Cybersecurity Experts Weigh in on The Metaverse

Modern technologies. Close-up of VR headset laying on the office desk and near laptop and computer

Social virtual reality worlds like the Metaverse may pose security risks, particularly for children, according to a CBS investigative report. CBS spoke to Meta Platforms Inc., Arkose Labs, Cobalt.io, Epic Games, and others, concluding that the virtual reality (VR) world is replete with security risks.

Cybercriminals are already targeting the newly formed Metaverse to make money, steal personal data, as well as spy on people, and control devices with “launch camera” and “overlay attacks,” the report said.

Metaverse: Entertainment Reimagined?

One example of this new, youth-geared metaverse is the U.S. gaming colossus Epic Games’ Fortnite — a very popular game that received a $2 billion investment this week from Sony and Lego’s Danish parent firm. The two firms are set on co-developing a family-friendly Metaverse for kids, while many other companies such as Roblox see the Metaverse as reimagining the future of entertainment.

“A proportion of our investments is focused on trends we believe will impact the future world that we and our children will live in,” CEO of Kirkbi (Lego) Soren Thorup Sorensen said Monday.

VR experiences in the future “will likely seem more real” Meta’s Jason Rubin told CBS News in an interview conducted in a virtual reality space. “We [will] really become an immersive world,” he added.

However, several security experts have weighed in on the myriad of security and privacy risks in the Metaverse. Meta Platforms Inc., (formerly Facebook) had set out to responsibly build the Metaverse with a $50 million investment towards their XR Programs and Research fund for this exact purpose last year.

Security Experts Are Worried

Security experts are not as optimistic about the whole scenario. After all, they know cybercriminals will not be far behind the latest developments in the tech world where there is money to be made and personal information to be stolen, the report said. “We totally expect them to move into this,” co-founder of Arkose labs Kevin Gosschalk stated.

12-year-old Cooper Stone, like many kids, loves to play Fortnite via his VR headset today because he can go to VR concerts and “see famous and really cool people around the world,” he told CBS News’ Anna Werner.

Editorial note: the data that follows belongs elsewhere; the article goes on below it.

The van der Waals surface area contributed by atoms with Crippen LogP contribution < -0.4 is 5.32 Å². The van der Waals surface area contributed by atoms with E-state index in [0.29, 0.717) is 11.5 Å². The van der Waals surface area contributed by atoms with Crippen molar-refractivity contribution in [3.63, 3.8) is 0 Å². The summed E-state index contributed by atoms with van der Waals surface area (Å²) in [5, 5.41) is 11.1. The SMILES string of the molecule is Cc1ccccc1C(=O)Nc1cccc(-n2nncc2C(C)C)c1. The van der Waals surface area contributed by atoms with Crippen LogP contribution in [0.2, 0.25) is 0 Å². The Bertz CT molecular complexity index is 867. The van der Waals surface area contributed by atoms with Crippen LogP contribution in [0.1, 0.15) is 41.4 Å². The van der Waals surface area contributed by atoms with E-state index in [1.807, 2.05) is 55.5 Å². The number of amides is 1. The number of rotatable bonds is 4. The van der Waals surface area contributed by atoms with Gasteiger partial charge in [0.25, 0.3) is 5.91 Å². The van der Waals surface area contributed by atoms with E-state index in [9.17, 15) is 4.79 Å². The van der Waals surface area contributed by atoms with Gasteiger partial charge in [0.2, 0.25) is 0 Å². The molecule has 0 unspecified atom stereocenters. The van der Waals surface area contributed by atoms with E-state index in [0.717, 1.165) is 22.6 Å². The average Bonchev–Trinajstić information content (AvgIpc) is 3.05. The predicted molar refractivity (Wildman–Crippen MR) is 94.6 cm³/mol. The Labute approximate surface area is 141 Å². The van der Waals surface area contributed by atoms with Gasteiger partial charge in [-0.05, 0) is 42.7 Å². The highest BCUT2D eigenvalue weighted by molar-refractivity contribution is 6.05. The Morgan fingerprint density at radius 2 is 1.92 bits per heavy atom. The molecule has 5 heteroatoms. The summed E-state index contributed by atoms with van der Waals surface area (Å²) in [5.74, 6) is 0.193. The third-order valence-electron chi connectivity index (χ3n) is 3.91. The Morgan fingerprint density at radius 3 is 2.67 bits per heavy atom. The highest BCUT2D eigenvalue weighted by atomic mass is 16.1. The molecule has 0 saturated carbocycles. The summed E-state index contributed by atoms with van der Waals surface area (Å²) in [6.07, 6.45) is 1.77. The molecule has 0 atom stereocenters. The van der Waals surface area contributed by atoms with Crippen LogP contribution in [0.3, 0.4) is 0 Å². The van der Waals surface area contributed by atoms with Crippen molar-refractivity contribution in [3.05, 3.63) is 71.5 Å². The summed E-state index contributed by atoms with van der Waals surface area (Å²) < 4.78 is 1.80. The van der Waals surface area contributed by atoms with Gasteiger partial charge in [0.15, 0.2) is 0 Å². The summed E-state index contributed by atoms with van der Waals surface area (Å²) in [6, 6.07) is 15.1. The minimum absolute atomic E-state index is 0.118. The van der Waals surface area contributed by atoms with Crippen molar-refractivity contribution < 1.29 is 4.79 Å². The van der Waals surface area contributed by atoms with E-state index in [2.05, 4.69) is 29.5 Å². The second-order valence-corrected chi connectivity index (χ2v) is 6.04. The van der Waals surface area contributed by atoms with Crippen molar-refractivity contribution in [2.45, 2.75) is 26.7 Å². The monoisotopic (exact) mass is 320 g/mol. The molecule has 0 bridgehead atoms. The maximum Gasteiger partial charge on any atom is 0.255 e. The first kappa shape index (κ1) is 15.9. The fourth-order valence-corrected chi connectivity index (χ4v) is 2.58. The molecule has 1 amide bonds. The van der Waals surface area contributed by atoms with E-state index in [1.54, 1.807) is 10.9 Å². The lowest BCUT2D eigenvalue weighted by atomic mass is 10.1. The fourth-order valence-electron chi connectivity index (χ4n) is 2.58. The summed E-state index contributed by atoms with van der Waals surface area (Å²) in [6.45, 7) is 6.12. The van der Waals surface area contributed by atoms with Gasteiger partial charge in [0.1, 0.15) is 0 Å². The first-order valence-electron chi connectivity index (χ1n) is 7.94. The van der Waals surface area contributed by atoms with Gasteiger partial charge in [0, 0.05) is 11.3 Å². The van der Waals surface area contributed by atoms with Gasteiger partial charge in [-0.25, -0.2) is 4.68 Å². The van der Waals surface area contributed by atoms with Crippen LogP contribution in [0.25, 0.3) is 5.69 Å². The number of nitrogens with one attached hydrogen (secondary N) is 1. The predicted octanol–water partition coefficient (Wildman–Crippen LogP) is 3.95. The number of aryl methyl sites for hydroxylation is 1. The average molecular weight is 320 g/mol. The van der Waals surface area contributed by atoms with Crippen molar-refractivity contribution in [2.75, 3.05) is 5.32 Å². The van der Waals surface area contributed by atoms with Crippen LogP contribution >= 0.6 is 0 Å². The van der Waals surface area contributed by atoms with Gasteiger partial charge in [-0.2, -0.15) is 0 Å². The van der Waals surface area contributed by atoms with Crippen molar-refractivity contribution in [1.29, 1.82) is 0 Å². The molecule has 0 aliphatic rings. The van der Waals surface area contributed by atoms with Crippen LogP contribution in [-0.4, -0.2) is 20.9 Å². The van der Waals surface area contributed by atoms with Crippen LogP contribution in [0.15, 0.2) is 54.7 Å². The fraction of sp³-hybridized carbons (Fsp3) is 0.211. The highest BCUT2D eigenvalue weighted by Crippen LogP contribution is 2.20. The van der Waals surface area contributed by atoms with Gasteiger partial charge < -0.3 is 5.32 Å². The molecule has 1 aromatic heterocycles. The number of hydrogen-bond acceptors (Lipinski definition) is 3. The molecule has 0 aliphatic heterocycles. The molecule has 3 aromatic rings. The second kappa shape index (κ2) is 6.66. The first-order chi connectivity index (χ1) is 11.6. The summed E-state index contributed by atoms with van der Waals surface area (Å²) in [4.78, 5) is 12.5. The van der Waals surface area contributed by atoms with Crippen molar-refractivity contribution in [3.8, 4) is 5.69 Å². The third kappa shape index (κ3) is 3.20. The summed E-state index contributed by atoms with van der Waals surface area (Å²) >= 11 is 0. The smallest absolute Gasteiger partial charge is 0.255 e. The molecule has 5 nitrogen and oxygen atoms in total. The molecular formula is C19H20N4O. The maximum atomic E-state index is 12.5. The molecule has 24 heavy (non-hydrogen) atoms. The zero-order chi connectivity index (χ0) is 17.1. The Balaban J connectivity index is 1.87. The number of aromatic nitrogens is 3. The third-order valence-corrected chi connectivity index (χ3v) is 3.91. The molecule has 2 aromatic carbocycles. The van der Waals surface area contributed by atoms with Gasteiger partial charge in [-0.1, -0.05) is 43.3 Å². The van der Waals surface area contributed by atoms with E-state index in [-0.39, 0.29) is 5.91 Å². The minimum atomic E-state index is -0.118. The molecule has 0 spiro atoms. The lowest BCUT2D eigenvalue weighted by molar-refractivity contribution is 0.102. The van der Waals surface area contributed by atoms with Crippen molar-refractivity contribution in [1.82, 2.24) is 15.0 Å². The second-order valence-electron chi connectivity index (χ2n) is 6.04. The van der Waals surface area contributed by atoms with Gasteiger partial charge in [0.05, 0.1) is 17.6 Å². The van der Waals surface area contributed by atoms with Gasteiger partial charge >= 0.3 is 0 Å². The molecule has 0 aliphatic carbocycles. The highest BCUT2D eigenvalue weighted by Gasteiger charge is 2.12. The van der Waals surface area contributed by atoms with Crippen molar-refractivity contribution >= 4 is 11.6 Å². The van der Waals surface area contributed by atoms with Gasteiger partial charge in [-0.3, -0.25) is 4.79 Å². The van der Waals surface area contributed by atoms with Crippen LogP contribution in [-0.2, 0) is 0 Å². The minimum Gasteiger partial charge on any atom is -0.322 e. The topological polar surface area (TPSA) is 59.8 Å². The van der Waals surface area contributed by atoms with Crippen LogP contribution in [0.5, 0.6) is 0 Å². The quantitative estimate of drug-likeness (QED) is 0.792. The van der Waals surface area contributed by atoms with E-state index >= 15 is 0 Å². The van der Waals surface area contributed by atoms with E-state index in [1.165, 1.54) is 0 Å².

Stone and his parents were scammed, though, when hackers breached his Fortnite account last year and “charged up his parents’ credit cards,” CBS News said. Most of the time, such scenarios arise due to malware, phishing, or password reuse between multiple sites, Epic Games responded. For these reasons, purchase controls for parents and checking all accounts for signs of compromise already applies to Fortnite, Epic Games said.

VR social platform risks can get more disturbing, for example when a hacker gains access to a VR headset, Cobalt.io’s Caroline Wong added. A hacker can potentially see into an office or bedroom, or spy on a home via a “camera attack,” Wong said. Meanwhile, an “overlay attack” can allow hackers to control what users see and hear, she said.

Safe Zones for Children

Metaverse content can sometimes be especially disturbing for children, like “finding guns in some user-created rooms and inappropriate metaverse graffiti images,” the report said. For these reasons, Meta told CBS News that “[VR] headsets are designed for children ages 13 and up with some experiences only for people 18 and up.”

In addition to that, parental supervision tools to monitor kids and teens’ activities, along with “safe zones” within the software to mitigate uncomfortable situations have been set up, Metaverse’s parent company Meta said. “Later this month, the company will offer a way for parents to lock specific apps that aren’t age-appropriate for teens” the report added.

“You can’t protect against everything” because the Metaverse realms are what they are, Wong said. “How long your eyes gaze at a particular digital object? Exactly what you click on, exactly what you type. All of that is being monitored. It can be monitored” Wong added.

Tech researcher & communications specialist
Mirza has an education background in Global Communications, has worked in advertising, marketing, journalism and television over the years while living in several different countries. He is now working to consolidate news and outreach at VPNoverview.com, while in his free time he likes to work on documentary projects, read about sociology and write about world events.